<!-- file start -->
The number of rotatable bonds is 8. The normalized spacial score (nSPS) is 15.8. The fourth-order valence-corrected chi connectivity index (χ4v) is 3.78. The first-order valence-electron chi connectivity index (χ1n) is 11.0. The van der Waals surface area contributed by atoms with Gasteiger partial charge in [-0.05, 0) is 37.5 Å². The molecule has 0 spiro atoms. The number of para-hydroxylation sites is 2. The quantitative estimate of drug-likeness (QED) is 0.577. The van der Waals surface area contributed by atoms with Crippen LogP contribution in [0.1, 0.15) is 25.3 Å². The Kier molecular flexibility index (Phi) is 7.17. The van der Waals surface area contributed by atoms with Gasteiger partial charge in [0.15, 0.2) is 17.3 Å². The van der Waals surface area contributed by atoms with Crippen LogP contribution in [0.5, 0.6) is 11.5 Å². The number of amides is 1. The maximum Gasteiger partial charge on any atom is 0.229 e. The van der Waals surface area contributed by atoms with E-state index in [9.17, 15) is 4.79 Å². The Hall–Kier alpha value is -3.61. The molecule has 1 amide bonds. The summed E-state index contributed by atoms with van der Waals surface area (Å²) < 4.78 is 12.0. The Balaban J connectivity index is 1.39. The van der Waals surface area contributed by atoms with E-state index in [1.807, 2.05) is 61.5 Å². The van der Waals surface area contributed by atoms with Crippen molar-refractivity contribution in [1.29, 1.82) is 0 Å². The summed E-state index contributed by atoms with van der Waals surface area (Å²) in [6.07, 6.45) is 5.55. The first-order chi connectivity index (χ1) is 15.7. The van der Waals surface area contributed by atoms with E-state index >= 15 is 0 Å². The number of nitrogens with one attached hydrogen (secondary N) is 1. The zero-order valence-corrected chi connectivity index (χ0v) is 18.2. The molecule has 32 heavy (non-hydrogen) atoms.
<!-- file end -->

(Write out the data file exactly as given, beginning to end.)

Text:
The number of rotatable bonds is 8. The normalized spacial score (nSPS) is 15.8. The fourth-order valence-corrected chi connectivity index (χ4v) is 3.78. The first-order valence-electron chi connectivity index (χ1n) is 11.0. The van der Waals surface area contributed by atoms with Gasteiger partial charge in [-0.05, 0) is 37.5 Å². The molecule has 0 spiro atoms. The number of para-hydroxylation sites is 2. The quantitative estimate of drug-likeness (QED) is 0.577. The van der Waals surface area contributed by atoms with Crippen LogP contribution in [0.1, 0.15) is 25.3 Å². The Kier molecular flexibility index (Phi) is 7.17. The van der Waals surface area contributed by atoms with Gasteiger partial charge in [0.15, 0.2) is 17.3 Å². The van der Waals surface area contributed by atoms with Crippen LogP contribution in [0.5, 0.6) is 11.5 Å². The number of amides is 1. The maximum Gasteiger partial charge on any atom is 0.229 e. The van der Waals surface area contributed by atoms with E-state index in [9.17, 15) is 4.79 Å². The Hall–Kier alpha value is -3.61. The molecule has 1 amide bonds. The summed E-state index contributed by atoms with van der Waals surface area (Å²) < 4.78 is 12.0. The Balaban J connectivity index is 1.39. The van der Waals surface area contributed by atoms with E-state index in [1.807, 2.05) is 61.5 Å². The van der Waals surface area contributed by atoms with Crippen molar-refractivity contribution in [1.29, 1.82) is 0 Å². The summed E-state index contributed by atoms with van der Waals surface area (Å²) in [6.07, 6.45) is 5.55. The first-order chi connectivity index (χ1) is 15.7. The van der Waals surface area contributed by atoms with E-state index >= 15 is 0 Å². The number of nitrogens with one attached hydrogen (secondary N) is 1. The zero-order valence-corrected chi connectivity index (χ0v) is 18.2. The molecule has 32 heavy (non-hydrogen) atoms.